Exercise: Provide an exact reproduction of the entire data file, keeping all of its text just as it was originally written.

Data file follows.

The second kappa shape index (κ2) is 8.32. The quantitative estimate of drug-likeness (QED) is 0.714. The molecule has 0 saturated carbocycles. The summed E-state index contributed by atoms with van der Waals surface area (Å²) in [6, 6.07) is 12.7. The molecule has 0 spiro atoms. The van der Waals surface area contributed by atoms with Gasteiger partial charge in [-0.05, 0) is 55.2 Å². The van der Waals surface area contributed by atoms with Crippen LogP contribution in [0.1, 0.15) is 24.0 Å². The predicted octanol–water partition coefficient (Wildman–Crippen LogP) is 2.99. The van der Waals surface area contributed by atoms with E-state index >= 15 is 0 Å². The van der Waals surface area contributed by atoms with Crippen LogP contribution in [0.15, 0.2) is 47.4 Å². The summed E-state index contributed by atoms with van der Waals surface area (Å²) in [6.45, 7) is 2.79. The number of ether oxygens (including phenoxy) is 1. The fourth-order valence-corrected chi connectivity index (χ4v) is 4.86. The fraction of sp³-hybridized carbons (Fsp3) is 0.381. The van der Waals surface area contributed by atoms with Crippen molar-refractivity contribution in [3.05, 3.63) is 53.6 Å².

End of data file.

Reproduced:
The second kappa shape index (κ2) is 8.32. The quantitative estimate of drug-likeness (QED) is 0.714. The molecule has 0 saturated carbocycles. The summed E-state index contributed by atoms with van der Waals surface area (Å²) in [6, 6.07) is 12.7. The molecule has 0 spiro atoms. The van der Waals surface area contributed by atoms with Gasteiger partial charge in [-0.05, 0) is 55.2 Å². The van der Waals surface area contributed by atoms with Crippen LogP contribution in [0.1, 0.15) is 24.0 Å². The predicted octanol–water partition coefficient (Wildman–Crippen LogP) is 2.99. The van der Waals surface area contributed by atoms with E-state index >= 15 is 0 Å². The van der Waals surface area contributed by atoms with Crippen LogP contribution in [0.15, 0.2) is 47.4 Å². The summed E-state index contributed by atoms with van der Waals surface area (Å²) in [6.45, 7) is 2.79. The number of ether oxygens (including phenoxy) is 1. The fourth-order valence-corrected chi connectivity index (χ4v) is 4.86. The fraction of sp³-hybridized carbons (Fsp3) is 0.381. The van der Waals surface area contributed by atoms with Crippen molar-refractivity contribution in [3.05, 3.63) is 53.6 Å².